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Amazon Out to Break Into VoIP

May 09, 2017

Amazon's overall strategy for the last few years seems to be boiled down to one word: “yes.” It seems like there isn't a market out there the company won't actively chase after, using what profit it does pull in as seed money to branch out still further. This worked quite well with Amazon Web Services (AWS), but can lightning strike twice with a new plan to pursue the voice over Internet protocol (VoIP) market?

The whole notion of such a plan was recently revealed thanks to a newly-discovered patent, in which Amazon noted the possibility of adding certain capabilities to Alexa that would allow it to act as a VoIP system. It's been described as being similar to Microsoft's Skype, but with the difference that it's built into hardware rather than being a strictly software concept. The patent noted how Alexa would be able to link to a carrier network, and from there, route calls to the network. The device wouldn't strictly be necessary, reports note, but Alexa phones would be able to handle the connections, with the device as kind of a simplifying intermediary.

This isn't exactly new ground that Amazon's breaking here, as many devices will offer some degree of hands-free calling, and Skype can already interact with a variety of devices on hand. Amazon's primary ability to compete here will be found in its high-end voice recognition systems, which are more likely to actually call a targeted person. Reports suggest that Alexa's first work in this market will be strictly limited to the United States market, with international markets to follow likely after Alexa works the kinks out.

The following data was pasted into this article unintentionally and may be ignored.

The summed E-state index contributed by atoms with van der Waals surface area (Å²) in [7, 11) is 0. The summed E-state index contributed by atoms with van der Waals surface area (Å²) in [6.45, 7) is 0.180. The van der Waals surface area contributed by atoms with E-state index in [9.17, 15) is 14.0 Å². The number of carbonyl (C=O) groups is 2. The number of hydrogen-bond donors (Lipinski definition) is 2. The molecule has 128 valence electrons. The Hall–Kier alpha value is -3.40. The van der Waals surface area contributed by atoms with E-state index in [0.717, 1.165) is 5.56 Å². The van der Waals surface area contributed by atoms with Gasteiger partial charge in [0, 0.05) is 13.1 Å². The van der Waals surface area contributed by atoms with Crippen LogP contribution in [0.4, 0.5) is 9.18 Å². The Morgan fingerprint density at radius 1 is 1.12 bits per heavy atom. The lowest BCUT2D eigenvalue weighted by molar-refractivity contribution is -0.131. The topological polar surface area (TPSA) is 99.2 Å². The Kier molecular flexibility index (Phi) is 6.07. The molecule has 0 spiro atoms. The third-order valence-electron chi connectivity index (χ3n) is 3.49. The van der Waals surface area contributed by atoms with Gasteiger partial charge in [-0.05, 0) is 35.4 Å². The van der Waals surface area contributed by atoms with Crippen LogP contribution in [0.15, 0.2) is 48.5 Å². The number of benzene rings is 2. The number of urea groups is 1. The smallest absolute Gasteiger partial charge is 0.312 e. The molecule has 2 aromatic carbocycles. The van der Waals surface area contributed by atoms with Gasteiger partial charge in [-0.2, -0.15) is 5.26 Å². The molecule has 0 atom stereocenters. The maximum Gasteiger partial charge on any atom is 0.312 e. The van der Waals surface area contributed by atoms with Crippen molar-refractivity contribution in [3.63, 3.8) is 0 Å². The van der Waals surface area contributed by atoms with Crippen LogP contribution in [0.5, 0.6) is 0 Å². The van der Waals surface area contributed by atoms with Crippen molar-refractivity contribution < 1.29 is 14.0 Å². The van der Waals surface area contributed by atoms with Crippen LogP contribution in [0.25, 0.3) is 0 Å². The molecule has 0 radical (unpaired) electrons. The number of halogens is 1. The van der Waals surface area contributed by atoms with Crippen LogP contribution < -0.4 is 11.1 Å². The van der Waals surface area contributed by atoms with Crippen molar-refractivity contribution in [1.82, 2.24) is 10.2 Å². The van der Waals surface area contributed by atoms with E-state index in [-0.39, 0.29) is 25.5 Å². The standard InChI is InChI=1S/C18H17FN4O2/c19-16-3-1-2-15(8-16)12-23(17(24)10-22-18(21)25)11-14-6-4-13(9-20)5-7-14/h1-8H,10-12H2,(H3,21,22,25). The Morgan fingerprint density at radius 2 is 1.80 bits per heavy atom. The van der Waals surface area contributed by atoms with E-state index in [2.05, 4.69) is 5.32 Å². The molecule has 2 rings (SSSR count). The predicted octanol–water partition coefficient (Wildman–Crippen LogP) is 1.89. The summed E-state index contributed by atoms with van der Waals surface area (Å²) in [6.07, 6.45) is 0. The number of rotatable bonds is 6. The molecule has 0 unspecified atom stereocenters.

Amazon's seemingly trying to get in on a market that's already fairly crowded, thanks to services like Skype, as well as Facetime and a growing array of Web-based real time communications (WebRTC) tools. However, Amazon has a notable advantage here in its established user base; how many current Skype users that have Alexa systems will eschew Skype in favor of a slightly more convenient connection with Alexa? If the number is anything but a trivial percentage, it's going to be a threat to Skype, and one that can't readily be countered.

In fact, Alexa has a decent chance to compete here; VoIP services are comparatively similar across the board, and few could likely add a service that couldn't at least be replicated elsewhere. Alexa's convenience and name recognition could prove to be an unstoppable combination that delivers value to the user and improved profit to Amazon proper.

Edited by Alicia Young

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